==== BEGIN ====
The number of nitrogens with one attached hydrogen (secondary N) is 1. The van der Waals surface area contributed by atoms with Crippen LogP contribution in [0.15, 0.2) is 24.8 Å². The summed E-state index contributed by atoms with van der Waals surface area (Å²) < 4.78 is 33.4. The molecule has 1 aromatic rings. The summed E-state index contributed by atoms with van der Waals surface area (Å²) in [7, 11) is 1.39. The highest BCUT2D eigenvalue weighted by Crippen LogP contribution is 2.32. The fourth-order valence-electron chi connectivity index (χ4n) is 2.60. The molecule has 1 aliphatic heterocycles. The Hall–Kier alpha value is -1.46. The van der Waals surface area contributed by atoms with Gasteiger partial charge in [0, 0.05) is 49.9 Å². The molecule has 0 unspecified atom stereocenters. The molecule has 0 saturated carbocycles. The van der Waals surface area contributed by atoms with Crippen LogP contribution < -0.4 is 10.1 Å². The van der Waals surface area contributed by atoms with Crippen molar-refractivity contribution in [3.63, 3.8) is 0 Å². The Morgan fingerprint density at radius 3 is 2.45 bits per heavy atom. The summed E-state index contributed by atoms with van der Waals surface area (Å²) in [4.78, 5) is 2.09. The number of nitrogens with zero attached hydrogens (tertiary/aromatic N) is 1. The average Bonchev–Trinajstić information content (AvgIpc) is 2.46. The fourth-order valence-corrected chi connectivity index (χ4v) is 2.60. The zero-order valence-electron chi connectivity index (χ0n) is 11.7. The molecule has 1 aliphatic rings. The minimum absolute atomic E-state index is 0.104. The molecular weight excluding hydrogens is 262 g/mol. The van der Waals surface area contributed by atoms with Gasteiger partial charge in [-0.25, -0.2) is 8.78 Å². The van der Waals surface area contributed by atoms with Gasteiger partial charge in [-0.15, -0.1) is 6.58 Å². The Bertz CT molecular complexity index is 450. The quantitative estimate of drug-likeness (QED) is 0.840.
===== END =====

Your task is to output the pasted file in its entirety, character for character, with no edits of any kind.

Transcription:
The number of nitrogens with one attached hydrogen (secondary N) is 1. The van der Waals surface area contributed by atoms with Crippen LogP contribution in [0.15, 0.2) is 24.8 Å². The summed E-state index contributed by atoms with van der Waals surface area (Å²) < 4.78 is 33.4. The molecule has 1 aromatic rings. The summed E-state index contributed by atoms with van der Waals surface area (Å²) in [7, 11) is 1.39. The highest BCUT2D eigenvalue weighted by Crippen LogP contribution is 2.32. The fourth-order valence-electron chi connectivity index (χ4n) is 2.60. The molecule has 1 aliphatic heterocycles. The Hall–Kier alpha value is -1.46. The van der Waals surface area contributed by atoms with Gasteiger partial charge in [0, 0.05) is 49.9 Å². The molecule has 0 unspecified atom stereocenters. The molecule has 0 saturated carbocycles. The van der Waals surface area contributed by atoms with Crippen LogP contribution < -0.4 is 10.1 Å². The van der Waals surface area contributed by atoms with Crippen molar-refractivity contribution in [3.63, 3.8) is 0 Å². The Morgan fingerprint density at radius 3 is 2.45 bits per heavy atom. The summed E-state index contributed by atoms with van der Waals surface area (Å²) in [4.78, 5) is 2.09. The number of nitrogens with zero attached hydrogens (tertiary/aromatic N) is 1. The average Bonchev–Trinajstić information content (AvgIpc) is 2.46. The fourth-order valence-corrected chi connectivity index (χ4v) is 2.60. The zero-order valence-electron chi connectivity index (χ0n) is 11.7. The molecule has 1 aliphatic rings. The minimum absolute atomic E-state index is 0.104. The molecular weight excluding hydrogens is 262 g/mol. The van der Waals surface area contributed by atoms with Gasteiger partial charge in [-0.25, -0.2) is 8.78 Å². The van der Waals surface area contributed by atoms with Gasteiger partial charge in [-0.15, -0.1) is 6.58 Å². The Bertz CT molecular complexity index is 450. The quantitative estimate of drug-likeness (QED) is 0.840.